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Facing €200 Billion Solar Bill, Italy Plans Retrospective Subsidy Cuts

Stephen Jewkes and Massimo Gaia, Reuters

Italy plans to cut subsidies for solar power producers as the country faces 200 billion euros in solar liabilities over the next 20 years.

Italy’s plans to cut subsidies for solar power producers risk alienating investors and triggering costly legal battles, undermining Prime Minister Matteo Renzi’s drive to attract foreign capital to bolster a fledgling economic recovery.

Renzi’s centre-left government has pledged to cut power bills by 10 percent to help struggling households and small firms, and has tabled a set of measures that include spreading incentives for solar power producers over a longer timeframe.

Draft legislation seen by Reuters – which is set to be signed into law soon but which could still be subject to change – says larger solar power operators will have to extend the term of their subsidised tariffs from 20 to 24 years, effectively thinning them out, or accept a straight 8 percent cut.

The government says the solar industry has already profited from one of Europe’s most generous incentive schemes, paid for by consumers through their bills, and should now do its part in bringing end-user prices down.

But solar firms and investors say the move changes the rules on which they based their decisions and so could scare off long-term foreign capital and trigger costly legal action, while generating only minimal savings.

“You can’t penalize operators halfway through their investments; they won’t come back,” said Pietro Colucci, CEO of Italian-based renewable energy company Kinexia.

Renzi, nicknamed Mr Demolition Man, has committed to clean up and streamline Italy’s ways of doing business and has introduced a raft of laws to try to make the country more competitive. But critics say the government is too rushed and has not thought things through.

The new rules will apply to solar plants of over 200 kilowatts, affecting around 8,600 operators that receive about 60 percent of subsidies.

In a newspaper editorial on Friday, Michael Bonte-Friedheim, the CEO of Nextenergy Capital Group, a merchant bank to the renewable energy sector, said Renzi probably believed his proposal was easier than tackling inefficiencies in the Italian energy sector and cutting high taxes on energy users.

“Maybe he’s right, but good luck in attracting foreign investors in the future. Don’t come knocking on my door,” he said.

Italy’s solar power market – which has drawn private equity firms such as Terra Firma and First Reserve as well as bank-owned investment firms and pension funds – took off at the end of 2010 when new rules sent production subsidies skyrocketing: from 750 million euros in 2010 to 3.8 billion euros in 2011 and 6.7 billion euros in 2013.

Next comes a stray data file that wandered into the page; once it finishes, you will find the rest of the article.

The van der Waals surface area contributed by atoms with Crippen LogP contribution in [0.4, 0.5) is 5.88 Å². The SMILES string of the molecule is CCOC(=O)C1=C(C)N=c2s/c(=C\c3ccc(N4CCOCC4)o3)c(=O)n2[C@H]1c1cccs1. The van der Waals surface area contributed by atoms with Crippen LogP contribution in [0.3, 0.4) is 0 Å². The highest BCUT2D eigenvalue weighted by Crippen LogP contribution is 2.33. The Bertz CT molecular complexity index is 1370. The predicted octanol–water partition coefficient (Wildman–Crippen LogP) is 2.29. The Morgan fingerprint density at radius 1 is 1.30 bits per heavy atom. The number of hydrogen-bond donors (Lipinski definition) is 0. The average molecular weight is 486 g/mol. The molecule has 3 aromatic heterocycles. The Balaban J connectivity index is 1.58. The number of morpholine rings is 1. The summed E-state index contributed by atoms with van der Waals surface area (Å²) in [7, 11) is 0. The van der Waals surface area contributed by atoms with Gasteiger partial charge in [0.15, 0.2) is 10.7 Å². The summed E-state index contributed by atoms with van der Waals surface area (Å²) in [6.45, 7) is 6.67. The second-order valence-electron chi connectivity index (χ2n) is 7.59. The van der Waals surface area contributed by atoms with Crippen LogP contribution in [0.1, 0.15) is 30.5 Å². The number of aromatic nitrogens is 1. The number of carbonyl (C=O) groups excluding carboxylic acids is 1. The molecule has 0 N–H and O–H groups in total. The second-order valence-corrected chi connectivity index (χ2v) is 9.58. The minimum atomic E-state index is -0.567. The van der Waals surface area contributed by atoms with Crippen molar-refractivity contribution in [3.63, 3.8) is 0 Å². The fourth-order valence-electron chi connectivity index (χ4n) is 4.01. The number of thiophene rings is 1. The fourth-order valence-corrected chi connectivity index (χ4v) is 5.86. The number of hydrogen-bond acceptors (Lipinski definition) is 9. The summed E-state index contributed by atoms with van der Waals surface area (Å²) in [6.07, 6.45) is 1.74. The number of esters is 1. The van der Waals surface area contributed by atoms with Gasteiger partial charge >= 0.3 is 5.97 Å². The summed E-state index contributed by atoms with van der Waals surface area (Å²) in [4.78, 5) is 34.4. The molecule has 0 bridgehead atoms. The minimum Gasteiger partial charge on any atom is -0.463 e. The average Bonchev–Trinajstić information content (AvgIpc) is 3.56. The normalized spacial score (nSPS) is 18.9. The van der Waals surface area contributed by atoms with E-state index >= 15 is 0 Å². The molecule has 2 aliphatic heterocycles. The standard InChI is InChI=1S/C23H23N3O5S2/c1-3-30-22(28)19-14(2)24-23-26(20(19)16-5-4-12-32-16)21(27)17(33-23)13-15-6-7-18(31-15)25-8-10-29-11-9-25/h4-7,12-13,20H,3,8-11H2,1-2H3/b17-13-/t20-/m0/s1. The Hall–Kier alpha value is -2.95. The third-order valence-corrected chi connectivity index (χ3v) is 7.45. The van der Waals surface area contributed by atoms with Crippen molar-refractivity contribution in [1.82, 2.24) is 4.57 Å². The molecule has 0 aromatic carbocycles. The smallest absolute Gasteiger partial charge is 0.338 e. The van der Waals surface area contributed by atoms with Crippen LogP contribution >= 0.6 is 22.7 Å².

In the last five years, investors have poured more than 50 billion euros into Italian renewable energy, building around 17 gigawatts of solar capacity.

In an attempt to curb costs and stop power bills rising, Rome capped incentives, but they will still cost Italians more than 200 billion euros over the next 20 years.

“That’s a lot of money for consumers to pay. Retroactive cuts have happened in Spain, Greece and Bulgaria. The operators can’t not have seen this coming,” said a manager at a top energy trading association.


In its present form, Renzi’s plans to extend the subsidy timeframe could force many investors to renegotiate project finance debt with banks and rental contracts with landowners.

“Renzi is destroying a whole industry and causing problems for the banks which will find themselves with more non-performing loans to write off or else take over plant,” said the Italian head of a bank-backed European infrastructure fund.

A bigger potential headache for the government is litigation. Retroactive regulatory change by Rome could contravene Italian law and the EU’s Energy Charter Treaty, some lawyers and people in the solar industry believe.

Last year, Spain attempted a similar move with renewable tariffs, triggering a wave of multi-billion euro compensation claims by investors.

“Some operators will probably sue in the courts while others could go to international arbitration courts,” said Rosella Antonucci, a partner at law firm Legance.

A source at Italy’s renewable energy association AssoRinnovabili told Reuters many foreign investors were already on a war footing and that some had even sounded out their embassies to bring pressure on Rome.

But for the government, the 350-400 million euros in savings the measure is estimated to raise are a key part of its plans.

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